|This article needs additional citations for verification. (February 2010) (Learn how and when to remove this template message)|
An anticyclonic storm is a weather storm where winds around the storm flow contrary to the direction dictated by the Coriolis effect about a region of low pressure. In the Northern Hemisphere, anticyclonic storms involve clockwise wind flow; in the Southern Hemisphere, they involve counterclockwise wind flow.
Anticyclonic storms usually form around high-pressure systems. These do not "contradict" the Coriolis effect; it predicts such anticyclonic flow about high-pressure regions. Anticyclonic storms, as high-pressure systems, usually accompany cold weather and are frequently a factor in large snowstorms. Jupiter's Great Red Spot is a well-known extraterrestrial example of an anticyclonic system.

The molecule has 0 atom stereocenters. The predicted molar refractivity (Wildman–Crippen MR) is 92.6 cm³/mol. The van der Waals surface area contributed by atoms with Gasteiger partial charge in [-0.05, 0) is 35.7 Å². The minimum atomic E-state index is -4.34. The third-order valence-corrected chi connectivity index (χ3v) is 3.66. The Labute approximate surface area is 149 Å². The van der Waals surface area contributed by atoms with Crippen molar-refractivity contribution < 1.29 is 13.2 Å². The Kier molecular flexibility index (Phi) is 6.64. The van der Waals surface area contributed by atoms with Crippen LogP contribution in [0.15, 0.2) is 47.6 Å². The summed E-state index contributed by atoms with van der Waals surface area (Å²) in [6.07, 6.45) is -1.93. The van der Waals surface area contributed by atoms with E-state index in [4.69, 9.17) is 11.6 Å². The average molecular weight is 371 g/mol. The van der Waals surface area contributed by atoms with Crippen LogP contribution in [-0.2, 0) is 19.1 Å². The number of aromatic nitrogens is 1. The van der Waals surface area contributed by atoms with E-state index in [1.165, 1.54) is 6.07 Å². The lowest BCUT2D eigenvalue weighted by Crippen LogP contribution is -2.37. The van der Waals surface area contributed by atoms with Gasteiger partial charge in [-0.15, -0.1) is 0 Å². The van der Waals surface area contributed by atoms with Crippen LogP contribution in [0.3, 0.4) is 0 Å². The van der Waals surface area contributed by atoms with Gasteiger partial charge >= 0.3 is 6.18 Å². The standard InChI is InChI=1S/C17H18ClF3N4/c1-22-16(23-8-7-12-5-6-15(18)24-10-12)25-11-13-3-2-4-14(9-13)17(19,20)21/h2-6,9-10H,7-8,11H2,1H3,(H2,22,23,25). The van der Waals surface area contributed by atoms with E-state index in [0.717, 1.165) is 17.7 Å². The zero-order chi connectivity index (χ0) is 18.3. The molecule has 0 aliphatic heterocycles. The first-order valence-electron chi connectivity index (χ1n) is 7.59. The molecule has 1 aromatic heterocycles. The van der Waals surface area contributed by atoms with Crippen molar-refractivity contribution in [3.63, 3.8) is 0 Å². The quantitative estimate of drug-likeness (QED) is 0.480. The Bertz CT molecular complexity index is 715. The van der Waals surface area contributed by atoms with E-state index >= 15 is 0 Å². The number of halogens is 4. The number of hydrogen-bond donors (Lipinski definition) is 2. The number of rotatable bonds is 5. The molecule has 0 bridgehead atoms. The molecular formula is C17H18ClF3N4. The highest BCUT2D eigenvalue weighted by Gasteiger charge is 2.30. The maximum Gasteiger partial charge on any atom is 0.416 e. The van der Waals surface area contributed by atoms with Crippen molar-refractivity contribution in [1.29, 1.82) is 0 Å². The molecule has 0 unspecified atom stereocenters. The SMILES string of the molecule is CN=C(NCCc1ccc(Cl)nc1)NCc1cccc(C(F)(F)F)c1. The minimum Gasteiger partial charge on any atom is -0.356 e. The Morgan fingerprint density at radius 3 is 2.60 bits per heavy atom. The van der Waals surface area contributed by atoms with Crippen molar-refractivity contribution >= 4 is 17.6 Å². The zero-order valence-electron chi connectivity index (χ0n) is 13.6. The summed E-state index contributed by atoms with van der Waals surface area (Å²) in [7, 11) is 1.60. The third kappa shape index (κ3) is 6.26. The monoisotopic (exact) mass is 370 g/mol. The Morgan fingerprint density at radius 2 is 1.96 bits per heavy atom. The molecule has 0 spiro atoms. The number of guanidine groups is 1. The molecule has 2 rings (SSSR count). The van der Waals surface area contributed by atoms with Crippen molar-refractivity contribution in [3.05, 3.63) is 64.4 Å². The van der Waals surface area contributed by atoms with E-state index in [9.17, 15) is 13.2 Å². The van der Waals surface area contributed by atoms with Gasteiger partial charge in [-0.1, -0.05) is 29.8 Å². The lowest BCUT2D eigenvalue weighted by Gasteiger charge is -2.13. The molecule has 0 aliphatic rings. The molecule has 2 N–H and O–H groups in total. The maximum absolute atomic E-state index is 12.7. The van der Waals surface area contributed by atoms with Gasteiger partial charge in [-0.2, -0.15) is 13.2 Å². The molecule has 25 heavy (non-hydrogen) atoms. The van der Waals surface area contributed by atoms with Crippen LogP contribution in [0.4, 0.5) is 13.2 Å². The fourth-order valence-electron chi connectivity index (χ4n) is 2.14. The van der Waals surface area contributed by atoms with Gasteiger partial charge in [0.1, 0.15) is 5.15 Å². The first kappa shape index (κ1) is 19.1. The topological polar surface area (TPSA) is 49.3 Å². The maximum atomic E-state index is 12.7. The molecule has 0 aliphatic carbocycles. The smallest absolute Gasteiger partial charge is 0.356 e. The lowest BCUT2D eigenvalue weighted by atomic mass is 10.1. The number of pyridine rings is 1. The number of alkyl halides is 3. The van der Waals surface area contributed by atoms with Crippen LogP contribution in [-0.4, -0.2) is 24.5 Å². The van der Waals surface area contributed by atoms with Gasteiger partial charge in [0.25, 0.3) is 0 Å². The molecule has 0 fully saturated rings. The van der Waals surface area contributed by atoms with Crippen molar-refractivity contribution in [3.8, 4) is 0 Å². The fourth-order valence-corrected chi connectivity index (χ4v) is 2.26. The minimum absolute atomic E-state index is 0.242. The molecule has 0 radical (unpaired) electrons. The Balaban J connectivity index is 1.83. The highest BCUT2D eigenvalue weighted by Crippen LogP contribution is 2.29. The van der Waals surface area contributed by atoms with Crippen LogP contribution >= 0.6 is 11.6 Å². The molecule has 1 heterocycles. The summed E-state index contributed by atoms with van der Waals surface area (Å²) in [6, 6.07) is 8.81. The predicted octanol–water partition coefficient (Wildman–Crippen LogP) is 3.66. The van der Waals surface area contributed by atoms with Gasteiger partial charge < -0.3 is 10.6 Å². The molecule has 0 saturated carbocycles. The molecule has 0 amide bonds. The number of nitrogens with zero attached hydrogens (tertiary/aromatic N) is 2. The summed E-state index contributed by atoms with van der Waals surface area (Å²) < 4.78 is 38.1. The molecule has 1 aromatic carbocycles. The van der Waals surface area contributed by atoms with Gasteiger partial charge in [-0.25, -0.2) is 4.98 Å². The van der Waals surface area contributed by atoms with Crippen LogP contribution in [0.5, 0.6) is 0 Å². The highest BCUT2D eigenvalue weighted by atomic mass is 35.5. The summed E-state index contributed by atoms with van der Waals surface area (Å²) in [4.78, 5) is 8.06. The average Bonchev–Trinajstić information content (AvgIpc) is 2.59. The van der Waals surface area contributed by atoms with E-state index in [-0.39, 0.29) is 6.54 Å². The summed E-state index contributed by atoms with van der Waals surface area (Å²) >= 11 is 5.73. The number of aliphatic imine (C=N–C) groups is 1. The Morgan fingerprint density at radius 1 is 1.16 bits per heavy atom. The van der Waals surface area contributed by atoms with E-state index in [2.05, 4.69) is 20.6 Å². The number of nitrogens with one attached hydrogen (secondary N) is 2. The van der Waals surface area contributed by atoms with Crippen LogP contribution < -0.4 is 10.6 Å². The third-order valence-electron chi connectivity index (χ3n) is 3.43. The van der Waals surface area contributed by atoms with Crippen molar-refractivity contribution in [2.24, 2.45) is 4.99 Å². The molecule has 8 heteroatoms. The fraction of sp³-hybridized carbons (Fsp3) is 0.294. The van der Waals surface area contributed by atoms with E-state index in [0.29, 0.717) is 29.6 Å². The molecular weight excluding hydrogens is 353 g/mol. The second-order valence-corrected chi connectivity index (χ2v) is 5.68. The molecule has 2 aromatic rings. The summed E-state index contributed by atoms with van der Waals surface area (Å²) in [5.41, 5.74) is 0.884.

- Williams, Jack. The Weather Book. New York: Vintage Books, 1992. Pages 118,122.
- http://www.sciencedaily.com/videos/2008/1108-jupiters_little_red_spot.htm Science Video: Jupiter's Little Red Spot Planetary Scientists Detect Strong Winds In Anticyclone On Jupiter. Article/video date: November 1, 2008.
|This climatology/meteorology–related article is a stub. You can help Wikipedia by expanding it.|